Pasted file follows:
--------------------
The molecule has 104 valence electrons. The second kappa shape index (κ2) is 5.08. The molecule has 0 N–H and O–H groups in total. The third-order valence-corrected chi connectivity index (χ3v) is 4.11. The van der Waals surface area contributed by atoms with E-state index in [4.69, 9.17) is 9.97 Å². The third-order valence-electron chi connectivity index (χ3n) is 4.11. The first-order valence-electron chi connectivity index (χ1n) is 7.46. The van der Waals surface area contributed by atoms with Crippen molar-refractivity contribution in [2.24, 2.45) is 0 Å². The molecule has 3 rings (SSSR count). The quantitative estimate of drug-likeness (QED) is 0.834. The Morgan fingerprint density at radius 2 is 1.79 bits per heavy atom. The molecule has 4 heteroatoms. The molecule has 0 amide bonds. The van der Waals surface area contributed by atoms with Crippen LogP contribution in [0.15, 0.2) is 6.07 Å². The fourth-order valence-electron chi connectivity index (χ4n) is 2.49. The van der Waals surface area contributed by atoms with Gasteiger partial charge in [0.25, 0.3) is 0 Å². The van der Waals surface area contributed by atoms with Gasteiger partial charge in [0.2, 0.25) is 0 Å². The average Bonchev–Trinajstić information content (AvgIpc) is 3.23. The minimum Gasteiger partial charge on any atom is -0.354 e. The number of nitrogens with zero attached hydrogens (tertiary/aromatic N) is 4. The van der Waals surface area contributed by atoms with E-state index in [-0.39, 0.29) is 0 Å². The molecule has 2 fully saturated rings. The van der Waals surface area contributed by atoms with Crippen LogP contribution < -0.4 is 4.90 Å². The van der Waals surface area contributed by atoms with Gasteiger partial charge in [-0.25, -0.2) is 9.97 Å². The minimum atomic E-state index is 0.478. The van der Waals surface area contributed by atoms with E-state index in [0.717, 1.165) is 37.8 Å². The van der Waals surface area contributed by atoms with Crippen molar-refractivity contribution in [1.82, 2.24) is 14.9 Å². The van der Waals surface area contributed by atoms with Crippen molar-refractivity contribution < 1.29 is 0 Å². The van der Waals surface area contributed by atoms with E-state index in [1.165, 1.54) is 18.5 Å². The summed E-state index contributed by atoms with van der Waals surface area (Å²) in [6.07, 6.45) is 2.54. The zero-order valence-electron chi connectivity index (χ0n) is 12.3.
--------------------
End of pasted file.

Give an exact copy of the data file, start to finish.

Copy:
The molecule has 104 valence electrons. The second kappa shape index (κ2) is 5.08. The molecule has 0 N–H and O–H groups in total. The third-order valence-corrected chi connectivity index (χ3v) is 4.11. The van der Waals surface area contributed by atoms with E-state index in [4.69, 9.17) is 9.97 Å². The third-order valence-electron chi connectivity index (χ3n) is 4.11. The first-order valence-electron chi connectivity index (χ1n) is 7.46. The van der Waals surface area contributed by atoms with Crippen molar-refractivity contribution in [2.24, 2.45) is 0 Å². The molecule has 3 rings (SSSR count). The quantitative estimate of drug-likeness (QED) is 0.834. The Morgan fingerprint density at radius 2 is 1.79 bits per heavy atom. The molecule has 4 heteroatoms. The molecule has 0 amide bonds. The van der Waals surface area contributed by atoms with Crippen LogP contribution in [0.15, 0.2) is 6.07 Å². The fourth-order valence-electron chi connectivity index (χ4n) is 2.49. The van der Waals surface area contributed by atoms with Gasteiger partial charge in [0.25, 0.3) is 0 Å². The van der Waals surface area contributed by atoms with Gasteiger partial charge in [0.2, 0.25) is 0 Å². The average Bonchev–Trinajstić information content (AvgIpc) is 3.23. The minimum Gasteiger partial charge on any atom is -0.354 e. The number of nitrogens with zero attached hydrogens (tertiary/aromatic N) is 4. The van der Waals surface area contributed by atoms with E-state index in [-0.39, 0.29) is 0 Å². The molecule has 2 fully saturated rings. The van der Waals surface area contributed by atoms with Crippen LogP contribution < -0.4 is 4.90 Å². The van der Waals surface area contributed by atoms with Gasteiger partial charge in [-0.25, -0.2) is 9.97 Å². The minimum atomic E-state index is 0.478. The van der Waals surface area contributed by atoms with E-state index in [0.717, 1.165) is 37.8 Å². The van der Waals surface area contributed by atoms with Crippen molar-refractivity contribution in [1.82, 2.24) is 14.9 Å². The van der Waals surface area contributed by atoms with Crippen molar-refractivity contribution < 1.29 is 0 Å². The van der Waals surface area contributed by atoms with E-state index in [1.165, 1.54) is 18.5 Å². The summed E-state index contributed by atoms with van der Waals surface area (Å²) in [6.07, 6.45) is 2.54. The zero-order valence-electron chi connectivity index (χ0n) is 12.3.